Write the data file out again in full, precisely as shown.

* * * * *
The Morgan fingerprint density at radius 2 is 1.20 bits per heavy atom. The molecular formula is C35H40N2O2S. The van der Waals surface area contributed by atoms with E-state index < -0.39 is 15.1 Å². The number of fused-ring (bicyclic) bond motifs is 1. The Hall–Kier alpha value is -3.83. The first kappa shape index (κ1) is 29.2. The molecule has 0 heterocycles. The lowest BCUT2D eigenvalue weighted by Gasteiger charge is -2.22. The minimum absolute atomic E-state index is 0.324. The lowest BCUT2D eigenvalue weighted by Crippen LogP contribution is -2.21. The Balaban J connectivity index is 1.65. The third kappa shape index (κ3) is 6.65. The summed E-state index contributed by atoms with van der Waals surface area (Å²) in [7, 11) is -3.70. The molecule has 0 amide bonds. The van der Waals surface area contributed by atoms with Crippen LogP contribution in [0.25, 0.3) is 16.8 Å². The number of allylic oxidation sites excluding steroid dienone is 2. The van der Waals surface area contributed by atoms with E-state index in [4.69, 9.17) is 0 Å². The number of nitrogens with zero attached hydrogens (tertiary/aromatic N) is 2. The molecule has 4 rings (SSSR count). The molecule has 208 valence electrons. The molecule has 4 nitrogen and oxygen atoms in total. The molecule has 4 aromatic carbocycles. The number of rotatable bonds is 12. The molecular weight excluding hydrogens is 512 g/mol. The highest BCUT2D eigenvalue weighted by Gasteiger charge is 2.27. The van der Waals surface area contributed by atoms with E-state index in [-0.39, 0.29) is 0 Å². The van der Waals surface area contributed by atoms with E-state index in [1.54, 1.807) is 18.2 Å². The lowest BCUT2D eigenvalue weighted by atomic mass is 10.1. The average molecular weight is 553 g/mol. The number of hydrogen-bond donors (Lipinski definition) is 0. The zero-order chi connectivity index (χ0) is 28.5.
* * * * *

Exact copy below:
The Morgan fingerprint density at radius 2 is 1.20 bits per heavy atom. The molecular formula is C35H40N2O2S. The van der Waals surface area contributed by atoms with E-state index < -0.39 is 15.1 Å². The number of fused-ring (bicyclic) bond motifs is 1. The Hall–Kier alpha value is -3.83. The first kappa shape index (κ1) is 29.2. The molecule has 0 heterocycles. The lowest BCUT2D eigenvalue weighted by Gasteiger charge is -2.22. The minimum absolute atomic E-state index is 0.324. The lowest BCUT2D eigenvalue weighted by Crippen LogP contribution is -2.21. The Balaban J connectivity index is 1.65. The third kappa shape index (κ3) is 6.65. The summed E-state index contributed by atoms with van der Waals surface area (Å²) in [7, 11) is -3.70. The molecule has 0 amide bonds. The van der Waals surface area contributed by atoms with Crippen LogP contribution in [0.25, 0.3) is 16.8 Å². The number of allylic oxidation sites excluding steroid dienone is 2. The van der Waals surface area contributed by atoms with E-state index in [4.69, 9.17) is 0 Å². The number of nitrogens with zero attached hydrogens (tertiary/aromatic N) is 2. The molecule has 4 rings (SSSR count). The molecule has 208 valence electrons. The molecule has 4 nitrogen and oxygen atoms in total. The molecule has 4 aromatic carbocycles. The number of rotatable bonds is 12. The molecular weight excluding hydrogens is 512 g/mol. The highest BCUT2D eigenvalue weighted by Gasteiger charge is 2.27. The van der Waals surface area contributed by atoms with E-state index in [-0.39, 0.29) is 0 Å². The van der Waals surface area contributed by atoms with E-state index in [1.54, 1.807) is 18.2 Å². The lowest BCUT2D eigenvalue weighted by atomic mass is 10.1. The average molecular weight is 553 g/mol. The number of hydrogen-bond donors (Lipinski definition) is 0. The zero-order chi connectivity index (χ0) is 28.5.